But then, on the far left:

Why here?

That’s a stereotype of a pharaoh-style head-dress.  And hieroglyphic-style figures on the shield…

So…  why Egyptians?  Why on the front of a building?  In Montreal?

What’s the message?  I’m baffled!

Can anyone explain this?  Because I just can’t decode this one.

Also: I’d like to give a shout-out to author Su Sokol and her partner Glenn Rubenstein, who made it possible for Sabine and me to not miss the Dead Dog party on Sunday night, when we would have otherwise been driving home.  Su and Glenn let us stay in their guestroom, with zero forewarning, and provided interesting conversation as well!  And breakfast the next day.   It was really kind and generous of them.

On the way home, we stopped off at Lake Champlain, which was lovely, even in the rain.

For some reason, people build cairns along the shore.  I don’t know why.



6 Responses to “Montreal other than Scintillation. Plus: inexplicable symbolic architectural embellishments”

  • Elizabeth Carabine Says:

    Representations of Africa , Europe, Asia and America?

  • Jo Walton Says:

    I made up a whole fake history of Montreal based on those caryatids and the weird Aldridge Building, which you can see looking towards the Old Port and which looks kind of like a skyscraper Ziggurat. See, it was founded by a mixture of Egyptians and Babylonians fleeing the Persian conquest and trying to find a route to China, then hundreds of years later conquered by the expanding Algonkian nation, then at the time of the Cheng Ho conquered by China, and latest of all in the Enlightenment by the French. It’s possible to make a really good architectural argument for this, especially if you allow every stone beaver and maple leaf to stand for the Algonkian period. On our building there’s a maple leaf (Algonkian) a book (Babylonian) and a ring which stands for all these communities being united now.

  • Rosemary Says:

    Zygmunt Lozinski, over on my Facebook page has solved the mystery! Elizabeth, you were right about the continents. “It’s the Southam Building, which was built between 1908-1916 to hold the Southam Printing International presses. Apparently after lying derelict for 20 years, it’s been redeveloped into lofts. The facade has “larger than life goddesses depicting the four [sic] continents” (courtesy of the Society for the Study of Architecture in Canada, see page 16):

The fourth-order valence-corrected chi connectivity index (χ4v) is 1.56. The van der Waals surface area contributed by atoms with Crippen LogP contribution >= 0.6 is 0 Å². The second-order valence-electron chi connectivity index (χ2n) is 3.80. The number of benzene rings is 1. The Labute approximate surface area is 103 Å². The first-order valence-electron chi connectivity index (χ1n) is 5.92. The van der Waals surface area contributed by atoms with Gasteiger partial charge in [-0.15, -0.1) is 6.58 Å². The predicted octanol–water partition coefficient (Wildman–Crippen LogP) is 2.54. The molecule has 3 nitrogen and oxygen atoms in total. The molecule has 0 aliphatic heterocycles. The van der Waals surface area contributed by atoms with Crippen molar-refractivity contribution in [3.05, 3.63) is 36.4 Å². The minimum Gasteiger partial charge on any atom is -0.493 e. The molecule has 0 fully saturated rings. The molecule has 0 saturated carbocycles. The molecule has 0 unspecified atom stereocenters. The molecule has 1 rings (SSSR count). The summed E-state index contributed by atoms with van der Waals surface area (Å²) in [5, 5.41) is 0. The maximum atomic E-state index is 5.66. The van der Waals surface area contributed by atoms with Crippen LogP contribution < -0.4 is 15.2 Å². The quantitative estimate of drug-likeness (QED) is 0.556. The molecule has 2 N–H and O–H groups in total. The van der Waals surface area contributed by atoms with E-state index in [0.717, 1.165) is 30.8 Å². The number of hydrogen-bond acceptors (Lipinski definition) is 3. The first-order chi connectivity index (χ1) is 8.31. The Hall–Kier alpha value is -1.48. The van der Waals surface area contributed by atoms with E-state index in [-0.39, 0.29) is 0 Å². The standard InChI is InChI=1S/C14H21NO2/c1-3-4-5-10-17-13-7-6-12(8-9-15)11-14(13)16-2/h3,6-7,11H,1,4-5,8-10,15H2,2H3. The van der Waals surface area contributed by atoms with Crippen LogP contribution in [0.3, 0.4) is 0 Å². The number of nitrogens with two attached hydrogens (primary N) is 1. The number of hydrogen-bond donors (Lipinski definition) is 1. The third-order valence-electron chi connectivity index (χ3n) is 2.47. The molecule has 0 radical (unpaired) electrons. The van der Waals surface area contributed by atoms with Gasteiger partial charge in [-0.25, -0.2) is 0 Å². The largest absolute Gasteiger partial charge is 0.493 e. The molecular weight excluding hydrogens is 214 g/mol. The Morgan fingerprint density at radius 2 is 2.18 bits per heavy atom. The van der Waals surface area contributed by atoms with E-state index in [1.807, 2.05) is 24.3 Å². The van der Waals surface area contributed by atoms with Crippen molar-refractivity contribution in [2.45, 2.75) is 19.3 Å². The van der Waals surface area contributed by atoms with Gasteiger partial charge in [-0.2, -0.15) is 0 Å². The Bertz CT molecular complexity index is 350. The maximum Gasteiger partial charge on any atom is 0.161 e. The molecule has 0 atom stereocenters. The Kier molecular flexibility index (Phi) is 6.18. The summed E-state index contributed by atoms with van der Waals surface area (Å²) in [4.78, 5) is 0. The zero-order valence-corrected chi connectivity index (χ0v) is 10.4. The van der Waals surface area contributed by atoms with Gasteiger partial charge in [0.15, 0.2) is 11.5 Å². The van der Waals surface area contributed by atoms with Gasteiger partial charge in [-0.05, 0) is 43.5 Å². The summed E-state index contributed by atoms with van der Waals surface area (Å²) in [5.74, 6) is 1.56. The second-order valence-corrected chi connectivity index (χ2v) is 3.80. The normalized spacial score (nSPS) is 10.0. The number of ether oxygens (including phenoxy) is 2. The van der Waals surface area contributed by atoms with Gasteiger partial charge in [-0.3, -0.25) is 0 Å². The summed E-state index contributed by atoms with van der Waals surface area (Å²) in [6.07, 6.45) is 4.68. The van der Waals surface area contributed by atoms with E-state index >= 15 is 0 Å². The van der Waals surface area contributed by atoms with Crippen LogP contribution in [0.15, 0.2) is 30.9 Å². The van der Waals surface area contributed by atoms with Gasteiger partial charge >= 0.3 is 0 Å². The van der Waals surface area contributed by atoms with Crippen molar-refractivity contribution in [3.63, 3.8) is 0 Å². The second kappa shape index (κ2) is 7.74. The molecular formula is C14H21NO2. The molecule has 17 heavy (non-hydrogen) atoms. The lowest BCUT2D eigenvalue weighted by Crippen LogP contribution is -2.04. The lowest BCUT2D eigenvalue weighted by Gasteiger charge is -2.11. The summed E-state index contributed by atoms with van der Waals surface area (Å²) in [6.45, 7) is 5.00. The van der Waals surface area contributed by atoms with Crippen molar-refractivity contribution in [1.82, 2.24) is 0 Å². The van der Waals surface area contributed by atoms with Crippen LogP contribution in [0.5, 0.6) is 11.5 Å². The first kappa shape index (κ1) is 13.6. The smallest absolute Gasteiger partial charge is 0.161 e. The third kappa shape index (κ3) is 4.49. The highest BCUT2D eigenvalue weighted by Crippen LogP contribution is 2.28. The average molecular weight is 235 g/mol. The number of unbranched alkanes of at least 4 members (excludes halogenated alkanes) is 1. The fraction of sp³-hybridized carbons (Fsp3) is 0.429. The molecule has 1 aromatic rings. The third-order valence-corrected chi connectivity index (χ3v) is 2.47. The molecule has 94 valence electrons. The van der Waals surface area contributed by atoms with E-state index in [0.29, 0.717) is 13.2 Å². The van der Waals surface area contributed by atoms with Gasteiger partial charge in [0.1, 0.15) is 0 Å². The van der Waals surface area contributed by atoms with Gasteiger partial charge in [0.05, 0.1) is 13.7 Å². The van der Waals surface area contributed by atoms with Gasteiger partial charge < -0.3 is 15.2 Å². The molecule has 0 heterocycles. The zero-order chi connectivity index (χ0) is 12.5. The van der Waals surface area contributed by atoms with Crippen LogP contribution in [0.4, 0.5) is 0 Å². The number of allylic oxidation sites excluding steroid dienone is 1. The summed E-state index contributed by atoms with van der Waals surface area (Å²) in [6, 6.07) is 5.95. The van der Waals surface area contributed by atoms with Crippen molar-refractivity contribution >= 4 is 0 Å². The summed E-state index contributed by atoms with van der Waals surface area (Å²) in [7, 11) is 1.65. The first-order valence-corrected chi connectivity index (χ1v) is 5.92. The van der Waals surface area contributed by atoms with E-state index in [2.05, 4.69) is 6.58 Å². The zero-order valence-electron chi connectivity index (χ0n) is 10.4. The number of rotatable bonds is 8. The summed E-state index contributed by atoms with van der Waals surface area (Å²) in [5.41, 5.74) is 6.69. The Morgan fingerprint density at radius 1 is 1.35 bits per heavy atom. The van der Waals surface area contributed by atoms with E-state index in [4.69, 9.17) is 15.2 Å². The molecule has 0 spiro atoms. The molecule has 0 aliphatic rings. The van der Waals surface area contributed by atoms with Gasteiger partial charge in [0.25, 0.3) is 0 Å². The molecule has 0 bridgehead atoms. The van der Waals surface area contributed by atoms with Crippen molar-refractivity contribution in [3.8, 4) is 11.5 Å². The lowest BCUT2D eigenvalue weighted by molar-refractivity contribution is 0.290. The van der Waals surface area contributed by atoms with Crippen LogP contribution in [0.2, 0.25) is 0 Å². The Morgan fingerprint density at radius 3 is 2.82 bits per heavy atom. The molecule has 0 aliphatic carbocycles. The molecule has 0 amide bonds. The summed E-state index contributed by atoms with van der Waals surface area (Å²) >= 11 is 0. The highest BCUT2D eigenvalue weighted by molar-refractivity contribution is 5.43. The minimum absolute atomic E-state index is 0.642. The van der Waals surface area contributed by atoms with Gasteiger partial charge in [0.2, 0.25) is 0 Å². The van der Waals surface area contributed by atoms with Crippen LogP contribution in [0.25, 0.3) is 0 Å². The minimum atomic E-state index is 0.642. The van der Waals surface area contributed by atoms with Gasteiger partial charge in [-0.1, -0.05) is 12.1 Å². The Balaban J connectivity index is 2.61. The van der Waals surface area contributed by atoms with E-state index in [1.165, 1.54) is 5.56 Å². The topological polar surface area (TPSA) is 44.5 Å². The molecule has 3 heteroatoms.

Your challenge: how to incorporate that into a story :-)”

    I think Jo has a head start on that one!

  • Kith Says:

    To steal a joke from Jeff Foxworthy, in Canada we have four seasons: Almost Winter, Winter, Still Winter, and Construction. Technically we’re in Almost Winter at the moment, but we like to push the bounds of Construction until the ground actually freezes solid. 🙂

  • Paul A. Says:

    According to the Montreal Public Art Bureau, “Où boivent les loups” is the overall title of a work consisting of five sculptures stretching down the street. “The title, taken from a poem by Tristan Tzara, one of the first Dadaists, is a metaphor for challenge and risk, drawn from deep waters to create a strong artwork.”

    The sculpture with the tall pole has the individual title “Tenir en équilibre”, which means something like “Keeping in balance”.

    • Rosemary Kirstein Says:

      Thanks! I saw a couple of the other statues in passing, and I could see it was the same artist, but didn’t know they were all thematically related.

      I did learn that the title was from a poem by Tzara and translates to “Where the wolves drink.”